Dyslexia and entrepreneurial tendencies

13 02 2008

At this week’s Guardian Higher Education summit, the higher education independent adjudicator, Lady Deech, called on universities to offer concessions to dyslexic students. Her speech is a follow-up to research that indicates that the UK education system fails to identify whether pupils have dyslexia at a young age, leading to fewer dyslexic entrepreneurs in Britain.  

Financed by the Kauffman Foundation, the international comparative study by Prof Julie Logan (Cass Business School) is the first study that attempts to measure the percentage of entrepreneurs who had dyslexia.   The research indicates that dyslexics are more likely than non-dyslexics to delegate authority, to excel in oral communication and problem solving, and are twice as likely to own two or more businesses.  Dyslexics may be drawn to entrepreneurship because they can apply strategies they have used since childhood to offset their weaknesses in written communication and organizational ability to businesses.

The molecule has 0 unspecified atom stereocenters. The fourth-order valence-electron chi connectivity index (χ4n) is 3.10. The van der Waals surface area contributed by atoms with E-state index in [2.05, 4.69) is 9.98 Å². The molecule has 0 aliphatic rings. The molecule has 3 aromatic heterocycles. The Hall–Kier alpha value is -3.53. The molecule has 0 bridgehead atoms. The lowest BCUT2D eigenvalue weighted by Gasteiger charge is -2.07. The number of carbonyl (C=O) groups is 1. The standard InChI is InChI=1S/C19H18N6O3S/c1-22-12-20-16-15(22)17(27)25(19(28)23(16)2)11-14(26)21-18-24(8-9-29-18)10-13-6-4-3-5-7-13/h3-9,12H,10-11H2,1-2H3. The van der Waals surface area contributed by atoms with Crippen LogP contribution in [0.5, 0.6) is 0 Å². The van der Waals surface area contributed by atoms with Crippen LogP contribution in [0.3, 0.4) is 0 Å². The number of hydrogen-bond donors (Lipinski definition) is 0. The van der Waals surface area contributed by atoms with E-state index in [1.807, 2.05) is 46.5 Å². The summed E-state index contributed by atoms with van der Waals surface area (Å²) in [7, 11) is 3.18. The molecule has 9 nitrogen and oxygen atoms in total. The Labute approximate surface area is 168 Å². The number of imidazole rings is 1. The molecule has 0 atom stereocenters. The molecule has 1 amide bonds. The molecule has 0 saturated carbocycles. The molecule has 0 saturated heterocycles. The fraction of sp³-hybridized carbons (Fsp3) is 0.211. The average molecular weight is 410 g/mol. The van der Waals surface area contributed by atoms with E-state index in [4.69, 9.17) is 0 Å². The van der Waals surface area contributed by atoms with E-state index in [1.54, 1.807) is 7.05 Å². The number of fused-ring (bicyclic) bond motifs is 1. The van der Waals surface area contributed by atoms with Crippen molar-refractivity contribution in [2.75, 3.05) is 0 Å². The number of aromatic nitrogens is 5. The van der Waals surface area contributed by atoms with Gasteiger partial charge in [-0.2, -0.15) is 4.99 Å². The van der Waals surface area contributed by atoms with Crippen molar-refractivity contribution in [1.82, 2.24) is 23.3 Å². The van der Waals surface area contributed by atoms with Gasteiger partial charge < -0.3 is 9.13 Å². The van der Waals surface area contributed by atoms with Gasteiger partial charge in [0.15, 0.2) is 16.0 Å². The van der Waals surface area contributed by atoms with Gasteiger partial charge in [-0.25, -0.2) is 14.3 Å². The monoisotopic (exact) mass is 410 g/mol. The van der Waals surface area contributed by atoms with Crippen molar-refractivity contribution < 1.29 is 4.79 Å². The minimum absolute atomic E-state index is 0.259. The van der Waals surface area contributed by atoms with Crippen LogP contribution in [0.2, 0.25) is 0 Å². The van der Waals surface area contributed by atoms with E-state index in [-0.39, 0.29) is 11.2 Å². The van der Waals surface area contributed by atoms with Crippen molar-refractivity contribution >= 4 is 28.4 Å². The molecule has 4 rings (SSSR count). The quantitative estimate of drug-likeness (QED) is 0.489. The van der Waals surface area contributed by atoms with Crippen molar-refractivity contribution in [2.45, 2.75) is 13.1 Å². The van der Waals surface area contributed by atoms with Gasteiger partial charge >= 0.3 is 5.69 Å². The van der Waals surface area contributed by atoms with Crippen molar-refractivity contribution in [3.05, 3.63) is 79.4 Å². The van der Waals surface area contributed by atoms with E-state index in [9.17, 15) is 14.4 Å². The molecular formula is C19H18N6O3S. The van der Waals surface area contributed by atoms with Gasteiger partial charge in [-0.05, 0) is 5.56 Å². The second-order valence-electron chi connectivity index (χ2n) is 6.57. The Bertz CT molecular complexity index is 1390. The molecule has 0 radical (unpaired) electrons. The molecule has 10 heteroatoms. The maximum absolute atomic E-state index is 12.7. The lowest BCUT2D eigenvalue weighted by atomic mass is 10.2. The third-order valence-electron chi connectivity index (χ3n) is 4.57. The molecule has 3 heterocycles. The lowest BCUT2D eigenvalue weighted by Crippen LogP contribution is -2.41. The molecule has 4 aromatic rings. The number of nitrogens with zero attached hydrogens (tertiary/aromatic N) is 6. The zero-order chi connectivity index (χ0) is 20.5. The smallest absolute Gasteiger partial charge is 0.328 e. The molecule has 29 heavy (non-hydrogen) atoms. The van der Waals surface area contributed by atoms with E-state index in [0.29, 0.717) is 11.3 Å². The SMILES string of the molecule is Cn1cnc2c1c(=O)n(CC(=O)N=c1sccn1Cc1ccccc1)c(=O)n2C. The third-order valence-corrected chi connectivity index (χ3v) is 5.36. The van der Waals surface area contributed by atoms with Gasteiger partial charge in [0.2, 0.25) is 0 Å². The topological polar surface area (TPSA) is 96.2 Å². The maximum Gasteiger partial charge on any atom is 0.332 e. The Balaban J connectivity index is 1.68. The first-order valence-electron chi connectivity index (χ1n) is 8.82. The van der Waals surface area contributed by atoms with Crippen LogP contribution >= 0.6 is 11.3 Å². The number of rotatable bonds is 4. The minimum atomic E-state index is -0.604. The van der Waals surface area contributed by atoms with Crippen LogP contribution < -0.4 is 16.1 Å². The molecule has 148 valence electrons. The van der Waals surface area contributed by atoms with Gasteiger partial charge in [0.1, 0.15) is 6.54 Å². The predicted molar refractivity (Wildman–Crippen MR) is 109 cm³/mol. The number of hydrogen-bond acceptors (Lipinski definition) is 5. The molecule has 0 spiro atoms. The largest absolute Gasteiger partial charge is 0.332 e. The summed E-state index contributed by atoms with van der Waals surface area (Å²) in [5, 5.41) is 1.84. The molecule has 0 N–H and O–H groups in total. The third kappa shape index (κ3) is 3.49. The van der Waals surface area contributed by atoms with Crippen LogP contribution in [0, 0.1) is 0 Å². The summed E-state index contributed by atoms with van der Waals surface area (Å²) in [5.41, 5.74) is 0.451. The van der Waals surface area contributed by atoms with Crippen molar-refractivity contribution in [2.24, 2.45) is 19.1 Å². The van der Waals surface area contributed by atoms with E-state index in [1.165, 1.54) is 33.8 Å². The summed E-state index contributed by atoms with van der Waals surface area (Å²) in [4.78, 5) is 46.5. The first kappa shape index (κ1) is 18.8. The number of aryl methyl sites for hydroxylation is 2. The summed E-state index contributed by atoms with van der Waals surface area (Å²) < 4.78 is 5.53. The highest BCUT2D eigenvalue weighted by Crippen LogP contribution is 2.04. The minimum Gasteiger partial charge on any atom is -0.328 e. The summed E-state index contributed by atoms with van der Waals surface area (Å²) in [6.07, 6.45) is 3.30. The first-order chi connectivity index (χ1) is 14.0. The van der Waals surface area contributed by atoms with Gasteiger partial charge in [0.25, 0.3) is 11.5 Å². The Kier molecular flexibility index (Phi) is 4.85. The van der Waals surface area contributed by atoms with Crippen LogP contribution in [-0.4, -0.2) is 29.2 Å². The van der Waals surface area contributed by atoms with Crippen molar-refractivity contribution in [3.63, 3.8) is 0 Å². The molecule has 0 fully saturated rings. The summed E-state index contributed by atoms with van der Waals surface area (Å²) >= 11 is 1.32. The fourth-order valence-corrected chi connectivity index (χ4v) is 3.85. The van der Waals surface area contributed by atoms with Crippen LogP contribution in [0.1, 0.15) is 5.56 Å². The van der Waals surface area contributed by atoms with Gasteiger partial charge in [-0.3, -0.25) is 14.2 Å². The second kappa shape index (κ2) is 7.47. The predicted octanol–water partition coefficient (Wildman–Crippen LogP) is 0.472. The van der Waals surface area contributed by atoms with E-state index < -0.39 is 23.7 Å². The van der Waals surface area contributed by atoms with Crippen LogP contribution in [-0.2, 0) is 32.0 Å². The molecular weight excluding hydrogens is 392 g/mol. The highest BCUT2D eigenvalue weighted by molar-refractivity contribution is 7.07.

The study discovered that one in five British entrepreneurs are dyslexic, compared to 10 per cent of the general public, but more American entrepreneurs (35%) have dyslexia than in the UK.  Logan says that the US has more dyslexic entrepreneurs because it has better systems for identification, intervention and support of those with dyslexia at a young age, giving them a much better chance of success.

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